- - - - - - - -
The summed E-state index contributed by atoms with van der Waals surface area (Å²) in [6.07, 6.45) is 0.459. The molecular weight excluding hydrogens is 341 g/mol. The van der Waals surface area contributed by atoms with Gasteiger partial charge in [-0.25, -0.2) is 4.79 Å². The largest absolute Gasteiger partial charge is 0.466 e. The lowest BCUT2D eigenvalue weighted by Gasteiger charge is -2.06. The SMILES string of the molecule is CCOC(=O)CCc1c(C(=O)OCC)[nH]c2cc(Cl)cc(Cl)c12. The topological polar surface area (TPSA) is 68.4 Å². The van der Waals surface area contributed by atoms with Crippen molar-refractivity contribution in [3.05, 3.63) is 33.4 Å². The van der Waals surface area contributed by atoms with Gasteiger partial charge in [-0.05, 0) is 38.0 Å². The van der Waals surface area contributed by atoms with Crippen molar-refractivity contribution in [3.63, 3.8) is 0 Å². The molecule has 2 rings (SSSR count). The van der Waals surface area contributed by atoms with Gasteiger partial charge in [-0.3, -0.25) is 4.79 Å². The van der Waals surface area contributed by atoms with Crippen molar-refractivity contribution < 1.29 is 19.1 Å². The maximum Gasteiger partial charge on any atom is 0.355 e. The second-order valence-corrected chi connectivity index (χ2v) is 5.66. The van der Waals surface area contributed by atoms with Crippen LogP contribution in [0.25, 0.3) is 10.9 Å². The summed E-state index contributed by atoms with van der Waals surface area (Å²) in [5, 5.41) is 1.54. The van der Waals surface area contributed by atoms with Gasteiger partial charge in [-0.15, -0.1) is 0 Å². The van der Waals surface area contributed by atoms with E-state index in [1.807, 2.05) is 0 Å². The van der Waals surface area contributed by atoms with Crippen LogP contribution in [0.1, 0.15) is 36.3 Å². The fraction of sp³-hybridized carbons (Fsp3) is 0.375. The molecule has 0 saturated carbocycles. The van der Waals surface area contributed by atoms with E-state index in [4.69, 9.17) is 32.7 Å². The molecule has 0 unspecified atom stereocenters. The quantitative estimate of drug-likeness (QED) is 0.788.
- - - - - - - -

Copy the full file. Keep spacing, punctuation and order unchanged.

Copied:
The summed E-state index contributed by atoms with van der Waals surface area (Å²) in [6.07, 6.45) is 0.459. The molecular weight excluding hydrogens is 341 g/mol. The van der Waals surface area contributed by atoms with Gasteiger partial charge in [-0.25, -0.2) is 4.79 Å². The largest absolute Gasteiger partial charge is 0.466 e. The lowest BCUT2D eigenvalue weighted by Gasteiger charge is -2.06. The SMILES string of the molecule is CCOC(=O)CCc1c(C(=O)OCC)[nH]c2cc(Cl)cc(Cl)c12. The topological polar surface area (TPSA) is 68.4 Å². The van der Waals surface area contributed by atoms with Crippen molar-refractivity contribution in [3.05, 3.63) is 33.4 Å². The van der Waals surface area contributed by atoms with Gasteiger partial charge in [-0.05, 0) is 38.0 Å². The van der Waals surface area contributed by atoms with Crippen molar-refractivity contribution in [3.63, 3.8) is 0 Å². The molecule has 2 rings (SSSR count). The van der Waals surface area contributed by atoms with Gasteiger partial charge in [-0.3, -0.25) is 4.79 Å². The van der Waals surface area contributed by atoms with Crippen molar-refractivity contribution < 1.29 is 19.1 Å². The maximum Gasteiger partial charge on any atom is 0.355 e. The second-order valence-corrected chi connectivity index (χ2v) is 5.66. The van der Waals surface area contributed by atoms with Crippen LogP contribution in [0.25, 0.3) is 10.9 Å². The summed E-state index contributed by atoms with van der Waals surface area (Å²) in [5, 5.41) is 1.54. The van der Waals surface area contributed by atoms with Gasteiger partial charge in [-0.15, -0.1) is 0 Å². The van der Waals surface area contributed by atoms with E-state index in [1.807, 2.05) is 0 Å². The van der Waals surface area contributed by atoms with Crippen LogP contribution in [0.1, 0.15) is 36.3 Å². The fraction of sp³-hybridized carbons (Fsp3) is 0.375. The molecule has 0 saturated carbocycles. The van der Waals surface area contributed by atoms with E-state index in [4.69, 9.17) is 32.7 Å². The molecule has 0 unspecified atom stereocenters. The quantitative estimate of drug-likeness (QED) is 0.788.